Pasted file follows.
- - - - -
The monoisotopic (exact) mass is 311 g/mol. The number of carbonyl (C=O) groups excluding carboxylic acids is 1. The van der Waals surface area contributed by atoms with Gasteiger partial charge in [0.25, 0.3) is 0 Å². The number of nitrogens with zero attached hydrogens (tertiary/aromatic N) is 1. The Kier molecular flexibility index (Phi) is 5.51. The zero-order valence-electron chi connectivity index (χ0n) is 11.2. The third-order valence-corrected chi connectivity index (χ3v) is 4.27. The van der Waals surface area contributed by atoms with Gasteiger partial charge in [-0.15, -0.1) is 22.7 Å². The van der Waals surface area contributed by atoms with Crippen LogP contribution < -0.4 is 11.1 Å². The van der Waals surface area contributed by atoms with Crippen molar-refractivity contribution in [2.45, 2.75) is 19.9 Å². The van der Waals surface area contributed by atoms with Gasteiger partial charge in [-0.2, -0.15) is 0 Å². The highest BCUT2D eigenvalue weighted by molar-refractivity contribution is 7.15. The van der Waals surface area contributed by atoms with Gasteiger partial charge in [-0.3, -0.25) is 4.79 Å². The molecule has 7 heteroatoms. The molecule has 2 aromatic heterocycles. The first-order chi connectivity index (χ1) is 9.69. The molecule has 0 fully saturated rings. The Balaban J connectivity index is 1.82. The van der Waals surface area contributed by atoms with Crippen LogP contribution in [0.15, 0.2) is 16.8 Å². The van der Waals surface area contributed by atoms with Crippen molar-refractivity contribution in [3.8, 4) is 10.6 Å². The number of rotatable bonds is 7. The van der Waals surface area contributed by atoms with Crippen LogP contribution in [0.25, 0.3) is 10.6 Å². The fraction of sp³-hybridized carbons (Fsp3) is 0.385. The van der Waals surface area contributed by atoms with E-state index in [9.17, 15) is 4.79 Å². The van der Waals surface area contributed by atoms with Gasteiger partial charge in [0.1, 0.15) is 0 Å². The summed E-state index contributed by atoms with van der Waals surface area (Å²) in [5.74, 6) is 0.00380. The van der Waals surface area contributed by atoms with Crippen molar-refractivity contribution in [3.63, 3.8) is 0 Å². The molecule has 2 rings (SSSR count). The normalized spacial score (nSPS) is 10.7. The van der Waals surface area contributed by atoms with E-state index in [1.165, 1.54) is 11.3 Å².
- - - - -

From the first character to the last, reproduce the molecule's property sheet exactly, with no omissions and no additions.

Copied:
The monoisotopic (exact) mass is 311 g/mol. The number of carbonyl (C=O) groups excluding carboxylic acids is 1. The van der Waals surface area contributed by atoms with Gasteiger partial charge in [0.25, 0.3) is 0 Å². The number of nitrogens with zero attached hydrogens (tertiary/aromatic N) is 1. The Kier molecular flexibility index (Phi) is 5.51. The zero-order valence-electron chi connectivity index (χ0n) is 11.2. The third-order valence-corrected chi connectivity index (χ3v) is 4.27. The van der Waals surface area contributed by atoms with Gasteiger partial charge in [-0.15, -0.1) is 22.7 Å². The van der Waals surface area contributed by atoms with Crippen LogP contribution < -0.4 is 11.1 Å². The van der Waals surface area contributed by atoms with Crippen molar-refractivity contribution in [2.45, 2.75) is 19.9 Å². The van der Waals surface area contributed by atoms with Gasteiger partial charge in [-0.2, -0.15) is 0 Å². The highest BCUT2D eigenvalue weighted by molar-refractivity contribution is 7.15. The van der Waals surface area contributed by atoms with Gasteiger partial charge in [-0.3, -0.25) is 4.79 Å². The molecule has 7 heteroatoms. The molecule has 2 aromatic heterocycles. The first-order chi connectivity index (χ1) is 9.69. The molecule has 0 fully saturated rings. The Balaban J connectivity index is 1.82. The van der Waals surface area contributed by atoms with Crippen LogP contribution in [0.15, 0.2) is 16.8 Å². The van der Waals surface area contributed by atoms with Crippen molar-refractivity contribution in [3.8, 4) is 10.6 Å². The number of rotatable bonds is 7. The van der Waals surface area contributed by atoms with Crippen LogP contribution in [0.25, 0.3) is 10.6 Å². The fraction of sp³-hybridized carbons (Fsp3) is 0.385. The van der Waals surface area contributed by atoms with E-state index in [9.17, 15) is 4.79 Å². The van der Waals surface area contributed by atoms with Gasteiger partial charge in [0.1, 0.15) is 0 Å². The summed E-state index contributed by atoms with van der Waals surface area (Å²) in [5.74, 6) is 0.00380. The van der Waals surface area contributed by atoms with Crippen molar-refractivity contribution in [3.63, 3.8) is 0 Å². The molecule has 2 rings (SSSR count). The normalized spacial score (nSPS) is 10.7. The van der Waals surface area contributed by atoms with E-state index in [1.165, 1.54) is 11.3 Å².